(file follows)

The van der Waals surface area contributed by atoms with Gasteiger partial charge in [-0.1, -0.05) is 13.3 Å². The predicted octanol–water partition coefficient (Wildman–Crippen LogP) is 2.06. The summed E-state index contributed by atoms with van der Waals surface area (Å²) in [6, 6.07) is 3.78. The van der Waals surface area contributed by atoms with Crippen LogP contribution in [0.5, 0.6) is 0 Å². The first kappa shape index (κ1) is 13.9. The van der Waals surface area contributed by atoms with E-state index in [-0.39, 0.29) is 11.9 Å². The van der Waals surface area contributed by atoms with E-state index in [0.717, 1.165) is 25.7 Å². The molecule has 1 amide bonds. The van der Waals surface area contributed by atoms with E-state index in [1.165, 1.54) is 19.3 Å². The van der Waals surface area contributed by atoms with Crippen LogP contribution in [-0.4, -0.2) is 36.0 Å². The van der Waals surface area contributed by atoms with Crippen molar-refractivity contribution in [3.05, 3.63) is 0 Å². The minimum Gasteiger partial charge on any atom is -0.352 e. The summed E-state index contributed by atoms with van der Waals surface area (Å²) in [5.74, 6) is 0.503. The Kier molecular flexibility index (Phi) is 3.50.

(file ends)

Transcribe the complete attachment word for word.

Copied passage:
The van der Waals surface area contributed by atoms with Gasteiger partial charge in [-0.1, -0.05) is 13.3 Å². The predicted octanol–water partition coefficient (Wildman–Crippen LogP) is 2.06. The summed E-state index contributed by atoms with van der Waals surface area (Å²) in [6, 6.07) is 3.78. The van der Waals surface area contributed by atoms with Crippen LogP contribution in [0.5, 0.6) is 0 Å². The first kappa shape index (κ1) is 13.9. The van der Waals surface area contributed by atoms with E-state index in [-0.39, 0.29) is 11.9 Å². The van der Waals surface area contributed by atoms with E-state index in [0.717, 1.165) is 25.7 Å². The molecule has 1 amide bonds. The van der Waals surface area contributed by atoms with E-state index in [1.165, 1.54) is 19.3 Å². The van der Waals surface area contributed by atoms with Crippen LogP contribution in [-0.4, -0.2) is 36.0 Å². The van der Waals surface area contributed by atoms with Crippen molar-refractivity contribution in [3.05, 3.63) is 0 Å². The minimum Gasteiger partial charge on any atom is -0.352 e. The summed E-state index contributed by atoms with van der Waals surface area (Å²) in [5.74, 6) is 0.503. The Kier molecular flexibility index (Phi) is 3.50.